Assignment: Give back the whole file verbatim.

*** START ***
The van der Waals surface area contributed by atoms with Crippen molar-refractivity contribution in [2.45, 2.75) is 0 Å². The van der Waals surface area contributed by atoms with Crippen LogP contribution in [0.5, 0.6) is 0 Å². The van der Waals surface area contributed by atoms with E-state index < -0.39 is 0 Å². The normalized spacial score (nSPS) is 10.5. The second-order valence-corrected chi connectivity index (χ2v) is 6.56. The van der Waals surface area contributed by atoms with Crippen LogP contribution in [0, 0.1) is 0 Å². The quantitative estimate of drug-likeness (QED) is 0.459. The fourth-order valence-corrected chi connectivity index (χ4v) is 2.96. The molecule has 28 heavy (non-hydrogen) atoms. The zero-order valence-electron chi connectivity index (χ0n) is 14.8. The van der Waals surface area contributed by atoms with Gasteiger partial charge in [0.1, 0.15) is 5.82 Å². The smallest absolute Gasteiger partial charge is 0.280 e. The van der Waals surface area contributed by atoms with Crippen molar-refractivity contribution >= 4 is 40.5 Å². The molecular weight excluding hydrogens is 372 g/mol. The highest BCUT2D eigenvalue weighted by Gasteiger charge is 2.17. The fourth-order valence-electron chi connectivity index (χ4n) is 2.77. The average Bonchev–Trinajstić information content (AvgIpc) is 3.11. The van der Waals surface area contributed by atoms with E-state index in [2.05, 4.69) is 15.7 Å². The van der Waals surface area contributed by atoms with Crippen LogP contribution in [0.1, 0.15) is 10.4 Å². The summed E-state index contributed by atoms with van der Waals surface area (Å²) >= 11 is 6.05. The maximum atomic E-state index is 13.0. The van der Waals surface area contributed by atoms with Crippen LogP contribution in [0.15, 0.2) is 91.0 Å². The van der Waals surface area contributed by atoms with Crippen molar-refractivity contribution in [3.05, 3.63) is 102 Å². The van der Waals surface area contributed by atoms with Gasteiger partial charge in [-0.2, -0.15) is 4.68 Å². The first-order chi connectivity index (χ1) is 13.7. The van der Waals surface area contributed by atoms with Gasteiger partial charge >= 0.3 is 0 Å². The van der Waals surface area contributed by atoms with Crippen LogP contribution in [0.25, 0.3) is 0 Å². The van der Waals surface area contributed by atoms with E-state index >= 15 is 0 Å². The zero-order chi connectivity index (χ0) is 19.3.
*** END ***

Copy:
The van der Waals surface area contributed by atoms with Crippen molar-refractivity contribution in [2.45, 2.75) is 0 Å². The van der Waals surface area contributed by atoms with Crippen LogP contribution in [0.5, 0.6) is 0 Å². The van der Waals surface area contributed by atoms with E-state index < -0.39 is 0 Å². The normalized spacial score (nSPS) is 10.5. The second-order valence-corrected chi connectivity index (χ2v) is 6.56. The van der Waals surface area contributed by atoms with Crippen LogP contribution in [0, 0.1) is 0 Å². The quantitative estimate of drug-likeness (QED) is 0.459. The fourth-order valence-corrected chi connectivity index (χ4v) is 2.96. The molecule has 28 heavy (non-hydrogen) atoms. The zero-order valence-electron chi connectivity index (χ0n) is 14.8. The van der Waals surface area contributed by atoms with Gasteiger partial charge in [0.1, 0.15) is 5.82 Å². The smallest absolute Gasteiger partial charge is 0.280 e. The van der Waals surface area contributed by atoms with Crippen molar-refractivity contribution >= 4 is 40.5 Å². The molecular weight excluding hydrogens is 372 g/mol. The highest BCUT2D eigenvalue weighted by Gasteiger charge is 2.17. The fourth-order valence-electron chi connectivity index (χ4n) is 2.77. The average Bonchev–Trinajstić information content (AvgIpc) is 3.11. The van der Waals surface area contributed by atoms with E-state index in [2.05, 4.69) is 15.7 Å². The van der Waals surface area contributed by atoms with Crippen LogP contribution in [0.1, 0.15) is 10.4 Å². The summed E-state index contributed by atoms with van der Waals surface area (Å²) >= 11 is 6.05. The maximum atomic E-state index is 13.0. The van der Waals surface area contributed by atoms with Crippen LogP contribution in [0.15, 0.2) is 91.0 Å². The van der Waals surface area contributed by atoms with Crippen molar-refractivity contribution in [3.05, 3.63) is 102 Å². The van der Waals surface area contributed by atoms with Gasteiger partial charge in [-0.2, -0.15) is 4.68 Å². The first-order chi connectivity index (χ1) is 13.7. The van der Waals surface area contributed by atoms with Gasteiger partial charge >= 0.3 is 0 Å². The van der Waals surface area contributed by atoms with Crippen LogP contribution in [0.25, 0.3) is 0 Å². The van der Waals surface area contributed by atoms with E-state index >= 15 is 0 Å². The zero-order chi connectivity index (χ0) is 19.3.